• Maybe it was legal for a girl Lydia's age to get married when Beetlejuice originally died, and he never bothered to check the statutes for the present day?
      • Well he was apparently alive during the Black Plague so he probably died around the late 1300s, and really young girls were often married off back then. That’s actually hilarious, even if he had successfully married her it might not have even freed him because it wasn’t really legal and he never bothered to check.

  • In the Edgar Allan Poe-themed episode, a lot of thematically terrifying things happen to Our Intrepid Antihero, including getting put in four-point restraints under a descending razor pendulum. Sure, it's a Shout-Out to The Pit and the Pendulum, but BJ frequently voluntarily dismembers himself with no lasting harm, and besides which, he's already dead. He dwells in the Neitherworld. Why is he freaking out so hard about getting bisected?
    • Maybe it was a knee-jerk reaction.
    • It's also eventually revealed that he was having a bad dream. Things don't have to make sense in dreams.
  • In the "Hotel Hello" episode the vampire is awake in the daytime, but vampires are supposed to be nocturnal.
    • Was never a problem for Dracula.
    • Maybe their daytime is different. The "Neitherworld" is established to be where BJ and all the monsters live, after all, so why would its environment operate under our rules?
  • Why did Beetlejuice have pink fingertips? They weren't shown in the movie, so they must have some meaning...
    • Just makes them look weird and wormy.
    • It was a story board joke about Beetlejuice fingering Lydia while she was menstruating. They threw it in as an in-joke.
      • This does not, however, explain why his toes are also pink whenever he takes off his shoes. Could just be for consistency, though, or maybe to hide the origin of the pink fingertips.
  • How does the Neitherworld work, exactly? Beetlejuice was presumably alive at some point, since he's a ghost, but several episodes also indicate that he grew up in the Neitherworld - he has parents and other relatives, there are flashbacks to when he was an infant and a teenager, etc. When you die in the real world, are you born in the Neitherworld? Does it vary from one ghost to the next?
    • My theory is that yes, it does vary from one ghost to the next, and that it's somehow related to how the ghost in question died. For the show itself, however, I think they were relying heavily on the MST3K Mantra.
    • The theory I've always stuck by is that born monsters have different abilities than created ones. Think about it: a human turns into a vampire when they are bitten by one, but a baby born to vampire parents is twice as much vampire as a turned human. I always thought BJ's wider range of powers, plus being barred from the land of the living unless summoned, came from being born to two ghost parents—his mom and dad died, got together, and had a baby ghost that was twice the ghost any former human could be.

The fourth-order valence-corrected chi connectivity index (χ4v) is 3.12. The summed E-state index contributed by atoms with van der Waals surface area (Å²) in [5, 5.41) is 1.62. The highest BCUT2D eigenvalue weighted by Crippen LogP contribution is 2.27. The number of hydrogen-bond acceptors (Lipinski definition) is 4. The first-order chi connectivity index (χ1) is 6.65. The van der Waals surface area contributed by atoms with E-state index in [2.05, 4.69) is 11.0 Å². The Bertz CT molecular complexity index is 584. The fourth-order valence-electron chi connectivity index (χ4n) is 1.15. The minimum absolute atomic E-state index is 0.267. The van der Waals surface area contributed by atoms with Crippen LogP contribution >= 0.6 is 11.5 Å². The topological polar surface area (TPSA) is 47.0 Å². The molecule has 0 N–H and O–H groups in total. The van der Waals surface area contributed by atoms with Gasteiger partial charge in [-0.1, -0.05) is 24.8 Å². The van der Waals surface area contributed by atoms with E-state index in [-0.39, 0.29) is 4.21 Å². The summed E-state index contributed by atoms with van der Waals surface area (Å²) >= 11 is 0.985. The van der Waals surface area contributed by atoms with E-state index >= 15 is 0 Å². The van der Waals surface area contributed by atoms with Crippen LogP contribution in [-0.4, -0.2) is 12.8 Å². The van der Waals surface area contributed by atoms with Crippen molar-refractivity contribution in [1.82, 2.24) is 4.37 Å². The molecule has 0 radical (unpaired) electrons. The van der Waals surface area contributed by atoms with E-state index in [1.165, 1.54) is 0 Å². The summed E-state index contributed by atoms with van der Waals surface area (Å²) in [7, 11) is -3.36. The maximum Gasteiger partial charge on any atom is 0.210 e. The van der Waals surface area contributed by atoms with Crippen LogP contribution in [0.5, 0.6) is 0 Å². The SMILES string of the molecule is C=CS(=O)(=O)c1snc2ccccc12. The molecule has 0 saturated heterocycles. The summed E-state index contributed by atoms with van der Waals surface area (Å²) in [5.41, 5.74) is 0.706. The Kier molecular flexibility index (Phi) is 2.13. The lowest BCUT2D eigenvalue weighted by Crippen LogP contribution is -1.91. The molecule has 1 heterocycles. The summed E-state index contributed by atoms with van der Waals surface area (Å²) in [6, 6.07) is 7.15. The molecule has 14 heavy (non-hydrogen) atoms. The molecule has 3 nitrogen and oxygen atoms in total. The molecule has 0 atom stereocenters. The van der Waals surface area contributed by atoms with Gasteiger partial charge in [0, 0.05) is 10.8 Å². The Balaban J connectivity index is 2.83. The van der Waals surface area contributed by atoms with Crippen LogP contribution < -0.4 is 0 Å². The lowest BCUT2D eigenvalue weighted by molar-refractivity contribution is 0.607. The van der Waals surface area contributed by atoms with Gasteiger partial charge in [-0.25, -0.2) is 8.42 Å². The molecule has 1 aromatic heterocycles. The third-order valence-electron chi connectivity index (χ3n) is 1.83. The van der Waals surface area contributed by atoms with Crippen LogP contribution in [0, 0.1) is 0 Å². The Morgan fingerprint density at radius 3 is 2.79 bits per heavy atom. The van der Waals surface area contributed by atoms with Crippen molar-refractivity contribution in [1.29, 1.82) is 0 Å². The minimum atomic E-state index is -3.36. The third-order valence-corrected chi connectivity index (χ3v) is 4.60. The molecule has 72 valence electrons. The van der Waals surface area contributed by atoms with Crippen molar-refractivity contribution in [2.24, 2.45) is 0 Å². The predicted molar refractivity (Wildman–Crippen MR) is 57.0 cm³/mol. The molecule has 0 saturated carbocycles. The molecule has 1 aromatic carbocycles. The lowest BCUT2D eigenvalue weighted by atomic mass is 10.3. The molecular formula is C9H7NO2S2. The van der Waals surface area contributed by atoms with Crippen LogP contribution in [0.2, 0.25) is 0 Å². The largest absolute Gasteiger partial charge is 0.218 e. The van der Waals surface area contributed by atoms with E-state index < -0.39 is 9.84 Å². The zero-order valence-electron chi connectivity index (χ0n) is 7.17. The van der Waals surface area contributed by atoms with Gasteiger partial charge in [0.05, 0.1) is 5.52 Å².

• The musical seems really confused about exactly what Beetlejuice is. Beetlejuice refers to himself as a demon from hell and everyone else as being either "the living" or "ghosts". BJ acts as if he doesn't know what it feels like to have been alive, but Lydia comments that BJ is "already dead" when she pushes him out of the window, implying him to be a ghost or at least alive at some point. So... is Beetlejuice the ghost of a person who was once alive, or is he a demon who was never alive to begin with?
    • If Juno is a demon in this adaptation, maybe BJ was a human with demonic powers who died and became a ghost, or maybe he's a half-demon who hasn't been the world of the living because he lives in the Netherworld/hell, which is still technically "dead" to a mortal?
    • I don't think Lydia would know, or at least care about, the distinction between ghost and demon, so he's probably never been alive.
  • Why does Lydia refer to Charles as "Daddy" throughout the musical? She's a depressed Goth teenager who holds a lot of resentment for him and she doesn't call her mother (whom it seems she was much closer to) "Mommy". It seems weird she'd use a term associated with a Daddy's Girl or someone much younger than her age. Plus she isn't consistent about it, she says "Daddy" in several songs but in some of her spoken dialogue it's "Dad." I guess maybe "Daddy" is easier to fit into song lyrics but it just doesn't jive with her overall gloomy character.
    • She's usually talking to her mother (in a sense) when she sings these lines. Since most teenage girls stop calling their parents by these terms long before Lydia's intended age, she might be using the names she'd call them as a child, a time when her mom was still alive and her family felt complete and happy.